10:05 - 10:50 amSaturday, September 6
LK 130
Ethical, legal, and practical challenges in genetic data sharing
LK 130
Ethical, legal, and practical challenges in genetic data sharing
Founder, Brave Bosom
MS, CGC, President & CEO, MyGeneCounsel
Research Professor, Duke University
Last year, the historic Supreme Court Case, Association of Molecular Pathology v. Myriad Genetics, opened diagnostic testing and genetic research in new ways, but also presented new challenges for genetic... Read more

Description

Last year, the historic Supreme Court Case, Association of Molecular Pathology v. Myriad Genetics, opened diagnostic testing and genetic research in new ways, but also presented new challenges for genetic diagnostics and biotech. 

Join ePatient activist Andrea Downing, bioethicist Bob Cook-Deegan, and genetic counselor Ellen Matloff in a panel discussion about legal, ethical, and practical challenges in gene sequencing technology and genetic diagnostic testing. Our panel will explore what the future holds for patients who carry BRCA mutations, and the role of DNA sequencing technology in clinical decision making for patient communities: 

  • A view from the trenches of last year's Supreme Court case from an ePatient, a genetic counselor, and a policy analyst. We will talk about our respective roles before, during, and after AMP v. Myriad.
  • Developments and legal and ethical challenges in genetic data sharing in a post-Myriad world. Ongoing litigation and movement to "Free the Data." 
  • Practical benefits of genetic data-sharing for the BRCA community as women and men who carry these mutations seek to make informed decisions. 

Each panelist has attended medical conferences in the past, but never before have we seen an opportunity to bring the viewpoints of a patient, genetic counselor, and science policy scholar together in a panel discussion about genetic data sharing. Our focus will be on patient activism, and how to inspire and empower patient communities to understand the meaning of the ePatient phrase gimme my damn data in the world of personalized medicine. 

Andrea Downing is a BRCActivist. When she was 25 years old, she discovered that she has up to an 87% lifetime risk of having breast cancer and up to a 60% lifetime risk of ovarian cancer when she tested positive for a BRCA1 deleterious gene mutation. This mutation was passed from her great grandmother to her grandmother to her mother and now to Andrea. Her great grandmother and grandmother died because of this mutation, and her mother was diagnosed with Stage 3 Cancer in her early thirties.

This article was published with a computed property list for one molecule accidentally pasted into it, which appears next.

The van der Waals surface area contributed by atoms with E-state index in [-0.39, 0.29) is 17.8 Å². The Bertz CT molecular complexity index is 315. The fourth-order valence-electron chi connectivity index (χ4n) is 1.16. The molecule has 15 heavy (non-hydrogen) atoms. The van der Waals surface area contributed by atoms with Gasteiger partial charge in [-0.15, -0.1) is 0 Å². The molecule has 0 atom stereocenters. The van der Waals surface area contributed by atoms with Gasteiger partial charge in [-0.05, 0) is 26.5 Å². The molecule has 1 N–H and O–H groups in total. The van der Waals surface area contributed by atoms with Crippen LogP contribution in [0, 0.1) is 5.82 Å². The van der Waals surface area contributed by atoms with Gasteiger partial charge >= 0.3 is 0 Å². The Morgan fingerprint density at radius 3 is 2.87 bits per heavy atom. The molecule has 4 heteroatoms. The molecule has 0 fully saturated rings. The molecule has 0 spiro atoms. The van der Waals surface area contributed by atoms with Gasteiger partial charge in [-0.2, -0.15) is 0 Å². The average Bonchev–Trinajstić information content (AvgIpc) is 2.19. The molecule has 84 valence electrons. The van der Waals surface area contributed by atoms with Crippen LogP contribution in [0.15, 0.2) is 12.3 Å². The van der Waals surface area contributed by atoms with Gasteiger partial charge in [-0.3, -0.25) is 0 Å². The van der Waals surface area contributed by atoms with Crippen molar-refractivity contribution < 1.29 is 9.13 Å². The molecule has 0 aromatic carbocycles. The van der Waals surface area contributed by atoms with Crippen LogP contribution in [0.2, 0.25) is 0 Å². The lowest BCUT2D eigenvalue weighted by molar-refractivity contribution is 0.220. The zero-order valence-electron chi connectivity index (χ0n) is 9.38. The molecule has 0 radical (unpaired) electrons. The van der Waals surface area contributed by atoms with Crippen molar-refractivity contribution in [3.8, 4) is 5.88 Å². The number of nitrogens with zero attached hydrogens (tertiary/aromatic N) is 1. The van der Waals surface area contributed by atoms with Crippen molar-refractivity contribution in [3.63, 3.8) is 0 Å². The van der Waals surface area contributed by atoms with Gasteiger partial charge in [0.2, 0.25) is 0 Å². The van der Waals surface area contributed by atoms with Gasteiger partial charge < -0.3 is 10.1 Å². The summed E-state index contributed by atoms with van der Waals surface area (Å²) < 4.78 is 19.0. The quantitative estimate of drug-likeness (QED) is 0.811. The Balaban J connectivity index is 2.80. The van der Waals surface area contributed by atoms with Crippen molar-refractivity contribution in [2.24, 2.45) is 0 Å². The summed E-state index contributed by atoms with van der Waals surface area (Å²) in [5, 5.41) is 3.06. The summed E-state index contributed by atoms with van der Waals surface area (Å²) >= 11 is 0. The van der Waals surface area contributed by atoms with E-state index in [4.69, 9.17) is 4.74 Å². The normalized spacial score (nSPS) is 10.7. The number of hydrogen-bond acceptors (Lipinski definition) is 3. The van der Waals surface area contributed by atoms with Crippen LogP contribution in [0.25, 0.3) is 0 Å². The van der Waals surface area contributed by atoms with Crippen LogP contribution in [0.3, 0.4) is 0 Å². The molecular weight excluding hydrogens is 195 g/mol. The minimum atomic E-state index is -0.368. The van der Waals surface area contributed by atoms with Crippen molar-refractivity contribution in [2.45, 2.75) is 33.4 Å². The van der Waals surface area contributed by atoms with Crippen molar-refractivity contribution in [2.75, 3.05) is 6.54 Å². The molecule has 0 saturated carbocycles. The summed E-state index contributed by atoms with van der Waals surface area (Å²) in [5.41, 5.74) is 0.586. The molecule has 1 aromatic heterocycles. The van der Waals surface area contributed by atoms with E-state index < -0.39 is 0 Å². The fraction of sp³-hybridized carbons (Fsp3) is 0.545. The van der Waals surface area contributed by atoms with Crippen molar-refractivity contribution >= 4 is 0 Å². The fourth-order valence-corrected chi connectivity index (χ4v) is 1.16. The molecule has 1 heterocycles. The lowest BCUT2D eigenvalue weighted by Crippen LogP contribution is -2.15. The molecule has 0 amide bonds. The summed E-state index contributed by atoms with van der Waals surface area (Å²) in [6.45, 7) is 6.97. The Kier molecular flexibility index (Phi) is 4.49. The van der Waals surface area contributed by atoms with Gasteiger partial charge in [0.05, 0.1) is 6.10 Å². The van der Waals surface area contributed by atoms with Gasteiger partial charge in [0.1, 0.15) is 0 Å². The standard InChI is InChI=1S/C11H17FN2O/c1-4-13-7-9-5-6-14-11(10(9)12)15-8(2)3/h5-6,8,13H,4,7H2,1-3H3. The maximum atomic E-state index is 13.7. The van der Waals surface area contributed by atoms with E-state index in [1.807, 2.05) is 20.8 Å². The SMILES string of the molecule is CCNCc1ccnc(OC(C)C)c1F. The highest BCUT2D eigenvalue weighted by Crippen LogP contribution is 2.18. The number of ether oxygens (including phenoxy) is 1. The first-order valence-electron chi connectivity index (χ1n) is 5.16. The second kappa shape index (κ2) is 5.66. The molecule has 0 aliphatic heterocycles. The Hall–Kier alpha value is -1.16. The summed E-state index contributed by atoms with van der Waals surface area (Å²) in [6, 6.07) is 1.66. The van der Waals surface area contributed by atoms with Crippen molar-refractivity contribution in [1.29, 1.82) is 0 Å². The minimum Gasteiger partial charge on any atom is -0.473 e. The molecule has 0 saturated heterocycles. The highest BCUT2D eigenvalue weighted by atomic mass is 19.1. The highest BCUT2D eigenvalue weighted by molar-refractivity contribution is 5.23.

This has been an exciting and turbulent year in the world of BRCA. In April, Andrea stood at the steps of the Supreme Court to tell her story as oral arguments were heard in Association of Molecular Pathology v. Myriad Genetics. This case made history when the right to patent human DNA was overturned 9-0 by the Supreme Court. Now she serves on the steering committee of a project called Free The Data.

Ellen T. Matloff, M.S., C.G.C., received her Bachelor's degree in Biology from Union College, her Master's degree in Genetic Counseling from Northwestern University, and her board certification from the American Board of Genetic Counseling. She specializes in hereditary breast and ovarian cancer syndrome (BRCA1, BRCA2), hereditary colon cancer syndromes (HNPCC, FAP), and rare cancer syndromes. Her interests include patient and provider issues in genetic counseling, adverse events in genetic testing and the impact of patents on clinical practice. Ms. Matloff was a lead plaintiff in the 2013 Supreme Court case against gene patenting.

Robert Cook-Deegan became Director for Genome Ethics, Law & Policy in July 2002. He was previously director of the Robert Wood Johnson Foundation Health Policy Fellowship program (2000-2002) at the Institute of Medicine (IOM), National Academy of Sciences, a Robert Wood Johnson Health Policy Investigator at Georgetown University (1999-2002), and a seminar leader at Stanford-in-Washington (1996-2003). He worked at The National Academies in various capacities from 1991 until coming to Duke.

He is the author of The Gene Wars: Science, Politics, and the Human Genome (New York: Norton, 1994; paperback 1996; tr. Korean 1995, Japanese 1996) and an author on over 200 articles.

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